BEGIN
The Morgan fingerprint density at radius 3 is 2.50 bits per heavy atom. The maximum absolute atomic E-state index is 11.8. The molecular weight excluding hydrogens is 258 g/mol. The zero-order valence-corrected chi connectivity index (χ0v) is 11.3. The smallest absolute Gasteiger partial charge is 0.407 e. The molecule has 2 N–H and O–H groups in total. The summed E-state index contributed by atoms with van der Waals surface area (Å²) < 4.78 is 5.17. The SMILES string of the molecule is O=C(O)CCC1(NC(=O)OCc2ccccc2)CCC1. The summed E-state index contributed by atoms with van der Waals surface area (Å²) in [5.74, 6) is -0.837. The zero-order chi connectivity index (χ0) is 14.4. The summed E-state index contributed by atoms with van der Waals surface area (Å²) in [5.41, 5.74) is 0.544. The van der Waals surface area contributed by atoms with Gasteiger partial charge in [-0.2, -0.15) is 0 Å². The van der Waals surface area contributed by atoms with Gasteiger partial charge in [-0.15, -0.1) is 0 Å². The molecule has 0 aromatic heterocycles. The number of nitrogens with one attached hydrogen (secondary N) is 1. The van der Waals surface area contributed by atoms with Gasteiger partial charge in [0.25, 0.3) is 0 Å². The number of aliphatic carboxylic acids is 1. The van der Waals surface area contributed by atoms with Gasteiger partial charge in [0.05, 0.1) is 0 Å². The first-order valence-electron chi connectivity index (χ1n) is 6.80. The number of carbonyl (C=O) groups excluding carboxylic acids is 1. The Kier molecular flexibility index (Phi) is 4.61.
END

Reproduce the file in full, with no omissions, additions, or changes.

The Morgan fingerprint density at radius 3 is 2.50 bits per heavy atom. The maximum absolute atomic E-state index is 11.8. The molecular weight excluding hydrogens is 258 g/mol. The zero-order valence-corrected chi connectivity index (χ0v) is 11.3. The smallest absolute Gasteiger partial charge is 0.407 e. The molecule has 2 N–H and O–H groups in total. The summed E-state index contributed by atoms with van der Waals surface area (Å²) < 4.78 is 5.17. The SMILES string of the molecule is O=C(O)CCC1(NC(=O)OCc2ccccc2)CCC1. The summed E-state index contributed by atoms with van der Waals surface area (Å²) in [5.74, 6) is -0.837. The zero-order chi connectivity index (χ0) is 14.4. The summed E-state index contributed by atoms with van der Waals surface area (Å²) in [5.41, 5.74) is 0.544. The van der Waals surface area contributed by atoms with Gasteiger partial charge in [-0.2, -0.15) is 0 Å². The van der Waals surface area contributed by atoms with Gasteiger partial charge in [-0.15, -0.1) is 0 Å². The molecule has 0 aromatic heterocycles. The number of nitrogens with one attached hydrogen (secondary N) is 1. The van der Waals surface area contributed by atoms with Gasteiger partial charge in [0.25, 0.3) is 0 Å². The number of aliphatic carboxylic acids is 1. The van der Waals surface area contributed by atoms with Gasteiger partial charge in [0.05, 0.1) is 0 Å². The first-order valence-electron chi connectivity index (χ1n) is 6.80. The number of carbonyl (C=O) groups excluding carboxylic acids is 1. The Kier molecular flexibility index (Phi) is 4.61.